By Patricia Montague, CAE 2018-02-07 13:27:28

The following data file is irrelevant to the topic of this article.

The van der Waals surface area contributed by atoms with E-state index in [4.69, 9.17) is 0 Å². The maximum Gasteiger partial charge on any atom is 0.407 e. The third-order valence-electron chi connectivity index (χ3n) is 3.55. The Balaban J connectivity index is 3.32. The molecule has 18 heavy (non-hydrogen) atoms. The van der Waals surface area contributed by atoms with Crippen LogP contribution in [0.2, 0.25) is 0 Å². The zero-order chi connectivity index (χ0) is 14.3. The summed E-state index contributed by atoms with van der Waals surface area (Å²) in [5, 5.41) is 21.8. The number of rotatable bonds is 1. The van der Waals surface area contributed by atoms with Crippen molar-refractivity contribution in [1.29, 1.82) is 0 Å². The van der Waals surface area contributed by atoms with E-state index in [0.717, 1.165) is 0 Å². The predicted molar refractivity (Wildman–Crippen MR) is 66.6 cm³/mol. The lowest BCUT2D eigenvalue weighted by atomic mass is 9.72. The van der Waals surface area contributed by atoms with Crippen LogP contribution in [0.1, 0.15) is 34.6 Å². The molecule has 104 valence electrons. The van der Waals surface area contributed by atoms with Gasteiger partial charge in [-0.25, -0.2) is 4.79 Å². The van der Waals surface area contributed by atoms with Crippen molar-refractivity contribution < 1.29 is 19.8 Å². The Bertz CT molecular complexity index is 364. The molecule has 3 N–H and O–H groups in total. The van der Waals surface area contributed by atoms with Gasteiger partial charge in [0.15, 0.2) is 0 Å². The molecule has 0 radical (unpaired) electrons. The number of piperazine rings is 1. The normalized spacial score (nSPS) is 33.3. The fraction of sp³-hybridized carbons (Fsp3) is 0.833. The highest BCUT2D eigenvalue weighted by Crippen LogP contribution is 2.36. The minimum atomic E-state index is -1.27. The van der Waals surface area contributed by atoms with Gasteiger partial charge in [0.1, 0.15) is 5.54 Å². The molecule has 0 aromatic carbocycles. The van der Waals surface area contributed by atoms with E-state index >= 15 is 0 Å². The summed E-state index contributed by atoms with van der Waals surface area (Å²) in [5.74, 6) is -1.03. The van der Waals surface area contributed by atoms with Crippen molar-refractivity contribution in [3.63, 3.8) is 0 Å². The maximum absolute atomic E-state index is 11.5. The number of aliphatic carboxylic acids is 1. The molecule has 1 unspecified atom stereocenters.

Let the key mile markers in the process be your guide in developing a targeted, achievable plan. In “Strategic Planning: The Why,” on page 24, School Nutrition offered some compelling reasons why school nutrition professionals at different job levels should participate in a periodic, formal strategic planning process. You’re intrigued. But where do you start? How do you proceed? There’s no single, definitive, “right” way to go about strategic planning. In fact, there are hundreds of books and articles dedicated to the topic, each espousing a particular process. It’s easy to get overwhelmed if you let yourself get bogged down in the steps and lose sight of the inherent definitions of the focal words: “strategic” and “plan.” At its most fundamental, strategic planning simply means taking a thoughtful, intentional approach to developing a roadmap for future action. YOUR PROCESS IS YOUR PROCESS When you break strategic planning down to the essential elements, the process is one that can be adapted in small and large school nutrition operations alike, not to mention different configurations of state affiliates and local chapters. The resulting final Plan can be short and sweet, a single page or require collating; it depends on the size and complexity of the operation or team that is developing its strategic plan. Your approach also may vary depending on the expected level of engagement of the participants in this activity. You won’t get helpful insights from people who sit passively without contributing. Nor will it be helpful to include those who are steadfastly resistant to change. Although everyone on the team will be critical to implementing your Plan, its development should involve team members whose position, expertise or personality (or all three) will prove helpful to the process. What all this means is that your strategic planning process could range from a two-day retreat involving a dozen or more stakeholders to a hold-the-phones-and-forbid-interruptions daylong gathering of your “kitchen cabinet” to a series of periodic meetings with all managers and supervisors. That is, it’s whatever works best for you. This article is designed to identify and explain the conventional wisdom when it comes to fundamental strategic planning best practices that work across a range of circumstances. We’ll also look at the individual components of a formal strategic plan, so you have a sense of the resulting document you’re attempting to craft. Even if you and your team ultimately choose to depart from some of these specific steps or elements, you’ll understand the intent behind the advice, so you can make an informed decision. WHO’S DOING THE WORK? The most effective strategic planning process will rely on the guidance of a skilled facilitator. This individual may be hired as a consultant or be a talented volunteer. For school nutrition operations, you may want to look to someone who works elsewhere in the district. For associations, you might want to tap someone from the state or national level. You’ll note that SN doesn’t recommend that the current team leader facilitate the process. Although SN doesn’t recognize that the constraints of time and budget make this a popular practice in many districts or smaller associations, there are several advantages to using an outside facilitator. You can expect that someone from the outside will be more objective; she or he won’t have a preconceived agenda or set of outcomes. This individual is likely to ask the group questions that may not occur to you—and an experienced facilitator also should be adept at getting everyone to contribute. Of course, if your facilitator is from outside your group, you will have to spend time getting him or her up to speed. You will need to explain specifics related to your operation, as well as jargon and the basic expectations you have for the process. A strategic-minded team leader certainly could draft a simple strategic plan all on their own. But a collaborative approach is almost always more effective—especially if you will be relying on others to make the plan work. Definitely involve your senior team members. But also consider getting input from those who are somewhat removed from your immediate group. In school nutrition, you might consider inviting the business manager, school nurse, physical education chair or even a member of the community to join you. Make sure the number of participants reflects the scope of your plan. If you are developing a far-reaching, multi-year plan that touches on every aspect of your operation, you’ll want to involve a representative group (but no more than 25 people). If you are laser-focused on one area, a smaller planning team is appropriate. Regardless of the origin of the facilitator, and the number of participants, be advised that the planning group or committee and the team leader—the school nutrition director, executive director or president—must “own” the results of the process. Support and promotion of the plan starts with you. You will not get buy-in on the resulting goals or tactics from other stakeholders if you and your planning team aren’t fully on board with the plan—and how you got there. To maintain an effective strategic focus even when the official planning process has concluded, consider developing a continuous “parallel process” that involves a wide range of staff and other stakeholders. Task them with periodic scanning of the internal and external strategic environment. Ask them to identify current and anticipated key challenges facing the team. Engage them in considering the implications of revised or refreshed goals, objectives and tactics. STRATEGIC PLANNING IN A NUTSHELL Every function in the strategic planning process revolves around these five questions: 1) Where are we now? 2) What is changing in our environment that will affect us? 3) Where do we want to be? 4) How do we get there? 5) How will we know when we get there? WHAT’S THE TIMELINE? A multi-year strategic planning session typically is conducted over the course of a two-day meeting. This presents quite a challenge across most professions and organizations, as time is an increasingly precious commodity for all. It’s worth it, of course, if you’re developing a roadmap that is going to guide your efforts for the next two or three years! Still, it’s becoming more common for teams to break down strategic planning conversations into the component parts and spread these out over multiple meetings. For example, environmental scanning data (see page 34), such as enrollment trends, community demographics, financial analyses and so on, may be shared at one meeting, with discussion on what such data mean for the operation. You can choose to tackle the vision and mission at another meeting a few weeks later. Regardless of whether you’ll do it all at once or in a series of meetings, look at your calendar to identify the least-hectic times of year. In schools, this may be late October or early November, after the back-to-school rush and before special holiday events. Some districts do this as part of back-to-school preparations, with a follow-up mid-year. The point is that you want your strategic planning participants focused, as much as possible, on this task. STRATEGIC PLANNING IS A POWERFUL TOOL When done well, strategic planning: • Aligns the school nutrition operation from top to bottom • Is agile and responsive to the latest external trends • Focuses limited resources on the most important outcomes • Represents a common, agreed-upon basis for making key decisions • Supports performance management • Enables the school nutrition leadership team to make the difficult decisions about scaling back or terminating programs and activities COMPONENTS OF A STRATEGIC PLAN There are a number of key component parts of a strategic plan that provide both long-term purpose for the group or organization, as well as its tactical operating steps. The process of defining—and possibly redefining—each of these forms the core of a formal strategic planning process. Going forward in this article, we’ll offer examples and descriptions that are somewhat specific to school nutrition operations, rather than applicable to any type of organization or group. Be sure to read “Strategic Planning: A Glossary,” beginning on page 34, for more comprehensive definitions of many of the terms that follow. 1) VISION STATEMENT. This should set the overall direction for the school nutrition program and should be bold and inspirational. The vision describes the “what” and the “why” for everything you do. An example of a vision statement for a school nutrition program could be: Providing nutritious and delicious universal meals to all students in XYZ School District. 2) MISSION STATEMENT. This typically describes “what” you do, for “who” and “how.” Focusing on your mission each day should enable you to reach your vision. Here is a sample: We work together in a spirit of inclusivity and integrity to serve healthy school meals to all students. 3) CORE VALUES. These describe the collective beliefs and behaviors of the team and are intended to be those that are integral to achieving the vision and mission. Typically, an organization has no more than five core values. Potential core values for a school nutrition operation might include: • Passion: Caring for the students we serve every school day. • Wellness: Providing healthy school meals and nutrition education to students. • Collaboration: Working with key stakeholders to ensure school meals are an integral part of the academic day. • Professional Development: Encouraging and supporting staff in professional growth efforts. 4) SWOT ANALYSIS. This acronym stands for Strengths, Weaknesses, Opportunities and Threats. Identifying these will help guide your priorities. Are any of these examples applicable in your department? • Strengths: Well-trained staff, increasing enrollment, low turnover • Weaknesses: Limited labor pool, decreasing participation, aging kitchens • Opportunities: School breakfast, supper program, new grants, supportive new superintendent • Threats: Decrease in government funding, competition from Uber-Eats 5) STRATEGIC GOALS. This is arguably the most important component of the strategic plan. These establish the highest-level outcomes you seek for your operation, so give careful consideration to select those that will maximize the mission impact for your customer—the students—and other stakeholders. Resist the temptation to simply organize your operation’s current activities and call these your “goals.” Remember, strategic goals are intended to drive change and create a future state in which the vision and mission is significantly advanced. There should be a limited number of such goals, perhaps three to five, that will force prioritization and decision-making that is focused on support of your vision. A common strategic planning pitfall is selecting too many goals; this can dilute your impact and overwhelm you and your team. Likewise, guard against making goals that are so broad and vague that almost any achievement could be seen as successful completion. Don’t fear vigorous debate about goal selection! This can result in powerful goals that inspire and motivate the necessary work to complete them. Potential examples include: • Operational Excellence: We will increase scratch preparation in order to support local farms and produce higher-quality meals for students. • Customer Service Excellence: We will expand and diversify menu offerings in order to enhance student engagement. • Innovation: We will incorporate technological innovations in order to enhance program operations and the student experience. • Sustainability: We will focus efforts on increasing student participation in order to ensure our program is financially sustainable. 6) OBJECTIVES. These represent the most important outcomes that will aid in the realization of the goals. For each goal, three to five objectives are optimal. Smaller school nutrition programs may have more objectives than large programs. Objectives should be Specific, Measurable, Achievable, Realistic and Time-determined (SMART). As with the goals, you are still more focused on the “what,” rather than the “how.” Ask: “What would constitute success in measurable terms? How much? By when?” Use action verbs: increase, expand, decrease, reduce, consolidate, eliminate, improve, enhance and so on. You want to be as clear and unambiguous as possible. Using the sample goals suggested above, we’ve drafted related objectives: » Operational Excellence • Objective: Increase school breakfast participation by 10% over the next two years. » Customer Service Excellence • Objective: Introduce a minimum of four new menu items that meet student acceptability criteria. » Innovation • Objective: Expand student engagement by 5% through use of social media tools. » Sustainability • Objective: Increase meals per labor hour by 5% over the next year. STRATEGIC PLANNING IS A POWERFUL TOOL When done poorly, strategic planning: • Locks the school nutrition operation into inflexible plans for extended periods • Saps everyone’s creativity and innovation • Is an enormous administrative drain for staff • Focuses on minutiae, missing the big picture • Wastes precious time debating the process to be followed, rather than considering the key strategic issues 7) STRATEGIES. Envisioning goals and then defining the strategies you’ll embrace to achieve your objectives is the true essence of strategic planning. Now, we’re moving to the “how” of the equation. We’re ready to identify specific activities and programs that will help us reach each objective identified through the planning process. Because strategies describe how the school nutrition operation will commit resources to accomplish each goal, this is a critical step! Strategies should be written to be accomplished within a specific timeframe and progress should be reviewed periodically by your operation’s leadership team. For each strategy, ask: • Is it necessary to achieve satisfactory progress toward the goal? • Is it reasonable to expect effective implementation? • Are we best positioned to execute this strategy? • If this and the other strategies for this goal are implemented, are we likely to achieve satisfactory progress toward the goal? Be specific. Once again, use action verbs: redesign, refine, create, identify, revise, develop, implement, establish. Let’s build on our sample goals and objectives: » Operational Excellence • Objective: Increase school breakfast participation by 10% over the next two years. > Strategy: Implement breakfast in the classroom in 5 elementary schools and second-chance breakfast at the middle and high school in the next two years. » Customer Service Excellence • Objective: Introduce a minimum of four new menu items that meet student acceptability criteria. > Strategy: Introduce a new student or parent survey instrument to assess customer satisfaction with menu items. » Innovation • Objective: Expand student engagement by 5% through use of social media tools. > Strategy: Assign social media responsibilities to one staff member with the goal of posting at least 4 items each week that school is in session. » Sustainability • Objective: Increase meals per labor hour by 5% over the next year. > Strategy: Provide kitchen staff with training in “working smarter” techniques. NEXT STEP: STRATEGIC EXECUTION A strategic plan establishes a process approach to begin thinking about the future of your school nutrition operation. Next, you will need to begin planning the tactics that support your strategies. Check this month’s online extras for suggestions about this step (www.schoolnutrition.org/snmagazine bonus). You’re never truly “finished” with strategic planning. It is an ongoing process that requires monitoring, tracking and reporting the results. The results of a strategic plan should live in a report or dashboard—a tech tool that provides a snapshot of the organization’s progress toward its strategic plan at any given point. These reports help keep staff on track and focused on the plan. In addition, you should hold regularly scheduled formal reviews of the plan to refine objectives and strategies as necessary. Strategic planning is a wonderful management tool—no matter the size or configuration of your team or operation. It can help you innovate in ways you never thought possible. But before leading a strategic planning effort on your own, continue to learn as much as you can in order to coordinate an effective process! Patricia Montague is chief executive officer of the School Nutrition Association.